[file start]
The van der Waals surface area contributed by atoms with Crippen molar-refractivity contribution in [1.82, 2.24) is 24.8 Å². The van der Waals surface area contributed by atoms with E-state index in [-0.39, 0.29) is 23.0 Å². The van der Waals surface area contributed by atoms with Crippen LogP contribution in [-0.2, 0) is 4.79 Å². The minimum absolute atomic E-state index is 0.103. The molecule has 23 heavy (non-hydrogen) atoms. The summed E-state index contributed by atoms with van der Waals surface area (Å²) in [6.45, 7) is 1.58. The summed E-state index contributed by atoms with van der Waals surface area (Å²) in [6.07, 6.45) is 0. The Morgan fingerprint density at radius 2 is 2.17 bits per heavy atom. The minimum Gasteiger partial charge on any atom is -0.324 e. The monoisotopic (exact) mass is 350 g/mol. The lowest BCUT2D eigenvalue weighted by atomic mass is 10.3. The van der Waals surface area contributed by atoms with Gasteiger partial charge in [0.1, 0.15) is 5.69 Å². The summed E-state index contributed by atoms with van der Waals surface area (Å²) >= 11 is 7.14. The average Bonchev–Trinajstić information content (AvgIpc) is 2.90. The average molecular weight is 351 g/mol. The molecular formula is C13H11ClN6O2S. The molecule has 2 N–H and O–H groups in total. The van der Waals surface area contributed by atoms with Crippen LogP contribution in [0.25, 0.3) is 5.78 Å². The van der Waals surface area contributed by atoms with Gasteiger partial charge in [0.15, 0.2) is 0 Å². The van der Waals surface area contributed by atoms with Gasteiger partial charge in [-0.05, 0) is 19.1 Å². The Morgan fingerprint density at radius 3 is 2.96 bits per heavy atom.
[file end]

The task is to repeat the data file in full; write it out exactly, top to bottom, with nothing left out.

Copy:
The van der Waals surface area contributed by atoms with Crippen molar-refractivity contribution in [1.82, 2.24) is 24.8 Å². The van der Waals surface area contributed by atoms with E-state index in [-0.39, 0.29) is 23.0 Å². The van der Waals surface area contributed by atoms with Crippen LogP contribution in [-0.2, 0) is 4.79 Å². The minimum absolute atomic E-state index is 0.103. The molecule has 23 heavy (non-hydrogen) atoms. The summed E-state index contributed by atoms with van der Waals surface area (Å²) in [6.45, 7) is 1.58. The summed E-state index contributed by atoms with van der Waals surface area (Å²) in [6.07, 6.45) is 0. The Morgan fingerprint density at radius 2 is 2.17 bits per heavy atom. The minimum Gasteiger partial charge on any atom is -0.324 e. The monoisotopic (exact) mass is 350 g/mol. The lowest BCUT2D eigenvalue weighted by atomic mass is 10.3. The van der Waals surface area contributed by atoms with Gasteiger partial charge in [0.1, 0.15) is 5.69 Å². The summed E-state index contributed by atoms with van der Waals surface area (Å²) >= 11 is 7.14. The average Bonchev–Trinajstić information content (AvgIpc) is 2.90. The average molecular weight is 351 g/mol. The molecular formula is C13H11ClN6O2S. The molecule has 2 N–H and O–H groups in total. The van der Waals surface area contributed by atoms with Crippen LogP contribution in [0.25, 0.3) is 5.78 Å². The van der Waals surface area contributed by atoms with Gasteiger partial charge in [0.15, 0.2) is 0 Å². The van der Waals surface area contributed by atoms with Gasteiger partial charge in [-0.05, 0) is 19.1 Å². The Morgan fingerprint density at radius 3 is 2.96 bits per heavy atom.